Open Banking is inherently a more secure system, protecting consumer privacy and putting them in control of how their data is used. Before Open Banking, there was no reliable way to help consumers decide whether they could trust a business with their financial data – and there hasn’t been a way for businesses to show they’re trustworthy. And when it comes to sharing financial data, trust is an important factor. When asked who they would trust to share financial information with by linking their accounts:

  • 55% would trust banks 
  • 36% would trust utility companies
  • 34% would trust brokers/financial advisors
  • 27% would trust big technology companies
  • 23% would trust fintechs

As a government-regulated regime, Open Banking offers the tools and the stamp of approval that can help build this trust. When consumers use Open Banking to share their data, they can trust your data is more secure, their privacy is protected, and they’re in control (regardless of the business they’re sharing their data with). Open Banking offers the trust layer required to give peace of mind with sharing financial data.

The government established the CDR because it recognised that giving Australians the ability to safely share their data would benefit households as well as the broader economy. Going forward, it’s important to increase awareness of the CDR as the safe way to share data and build trust and confidence in the security and privacy at the core of the system.

Kate O’Rourke (Treasury)

4. Millennials and Gen Z are likely to be the first to get on board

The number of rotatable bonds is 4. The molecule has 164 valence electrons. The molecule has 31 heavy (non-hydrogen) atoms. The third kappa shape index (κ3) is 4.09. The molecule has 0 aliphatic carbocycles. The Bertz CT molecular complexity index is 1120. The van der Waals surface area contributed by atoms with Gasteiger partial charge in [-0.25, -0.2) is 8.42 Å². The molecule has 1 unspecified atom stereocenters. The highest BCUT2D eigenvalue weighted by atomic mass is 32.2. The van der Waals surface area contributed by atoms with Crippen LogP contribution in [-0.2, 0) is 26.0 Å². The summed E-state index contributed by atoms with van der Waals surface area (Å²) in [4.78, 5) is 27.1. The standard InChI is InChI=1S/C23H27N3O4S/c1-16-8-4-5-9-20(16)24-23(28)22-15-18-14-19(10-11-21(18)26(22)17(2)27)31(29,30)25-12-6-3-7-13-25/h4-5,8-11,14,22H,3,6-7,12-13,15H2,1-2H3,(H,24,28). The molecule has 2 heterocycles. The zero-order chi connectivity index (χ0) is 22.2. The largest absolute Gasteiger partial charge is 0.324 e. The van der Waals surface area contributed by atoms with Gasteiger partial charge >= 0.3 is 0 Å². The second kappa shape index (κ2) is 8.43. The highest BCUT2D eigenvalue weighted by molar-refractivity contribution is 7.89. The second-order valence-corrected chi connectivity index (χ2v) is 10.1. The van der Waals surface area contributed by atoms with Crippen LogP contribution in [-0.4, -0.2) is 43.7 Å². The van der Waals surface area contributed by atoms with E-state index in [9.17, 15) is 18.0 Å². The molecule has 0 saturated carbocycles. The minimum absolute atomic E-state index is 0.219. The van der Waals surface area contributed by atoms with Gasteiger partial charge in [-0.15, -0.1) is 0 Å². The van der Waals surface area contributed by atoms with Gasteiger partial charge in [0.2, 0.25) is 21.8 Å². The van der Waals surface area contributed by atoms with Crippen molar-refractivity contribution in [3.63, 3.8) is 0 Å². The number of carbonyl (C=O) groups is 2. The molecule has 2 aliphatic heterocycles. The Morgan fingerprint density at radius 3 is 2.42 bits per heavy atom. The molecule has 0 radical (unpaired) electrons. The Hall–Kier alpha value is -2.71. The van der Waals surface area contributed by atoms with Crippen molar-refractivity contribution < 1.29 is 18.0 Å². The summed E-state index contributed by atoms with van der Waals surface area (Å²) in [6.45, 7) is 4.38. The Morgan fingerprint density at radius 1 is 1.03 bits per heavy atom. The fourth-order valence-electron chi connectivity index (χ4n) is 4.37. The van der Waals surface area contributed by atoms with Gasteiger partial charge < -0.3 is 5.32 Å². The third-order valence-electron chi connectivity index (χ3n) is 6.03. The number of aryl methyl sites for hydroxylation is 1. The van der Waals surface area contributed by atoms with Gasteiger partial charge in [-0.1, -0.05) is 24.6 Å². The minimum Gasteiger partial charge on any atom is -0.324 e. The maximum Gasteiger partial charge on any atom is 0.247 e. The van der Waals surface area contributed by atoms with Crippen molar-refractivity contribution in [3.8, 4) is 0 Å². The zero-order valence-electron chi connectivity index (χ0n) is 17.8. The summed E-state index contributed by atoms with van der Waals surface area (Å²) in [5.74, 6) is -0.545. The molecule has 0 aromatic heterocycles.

Willingness to engage with Open Banking is very obviously related to age. From the appeal of products and services to trust, the younger demographic is undoubtedly more responsive to the changes Open Banking can bring. And on the flip side, privacy and security concerns are less of a barrier. Two use cases show the biggest generational divide – full financial overview and streamlined mortgage applications.

A full financial overview was found useful by:

  • 80% of Gen Z
  • 74% of Millennials
  • 61% of all Australians.

Streamlined mortgage applications were found useful by:

  • 78% of Gen Z
  • 72% of Millennials
  • 59% of all Australians.

This means that banks wanting to future-proof their profit by engaging younger demographics must exploit all Open Banking opportunities to win over this segment.

Open Banking in action

Beyond consumer attitudes, the biggest indicator of consumer feelings towards Open Banking is their actions – are they using it? And Australian consumers are using it more and more.

Open Banking usage in the Frollo consumer app has increased fourfold from September 2021 to September 2022. Open Banking API calls have grown steadily, with a notable increase from June 2022, reaching 9 million monthly API calls in October 2022 and adding up to 50 million calls in total since the start of Open Banking.

Open Banking consumer uptake

Overall usage rates will continue to increase as more businesses like Beyond Bank, P&N Bank and Finsure start to use the real-time, reliable financial information to deliver innovative and personalised services. When consumers get a choice to use Open Banking data, their preference is clear: data from the Frollo app shows they are 50% more likely to connect their accounts when they can use Open Banking instead of screen scraping. And with greater product coverage and richer data, more engaging use cases are likely to grow consumer participation further.

This article is part of ‘The State of Open Banking 2023’, an industry report by Open Banking provider Frollo. The report provides a pulse check of the Australian Open Banking industry, interviews with thought leaders and an overview of exciting new use cases.

State of Open Banking 2023 - Download

The state of Open Banking 2023

The state of Open Banking 2023

Key insights and takeaways

Data Recipients

Data Recipients

Changing to drive a thriving ecosystem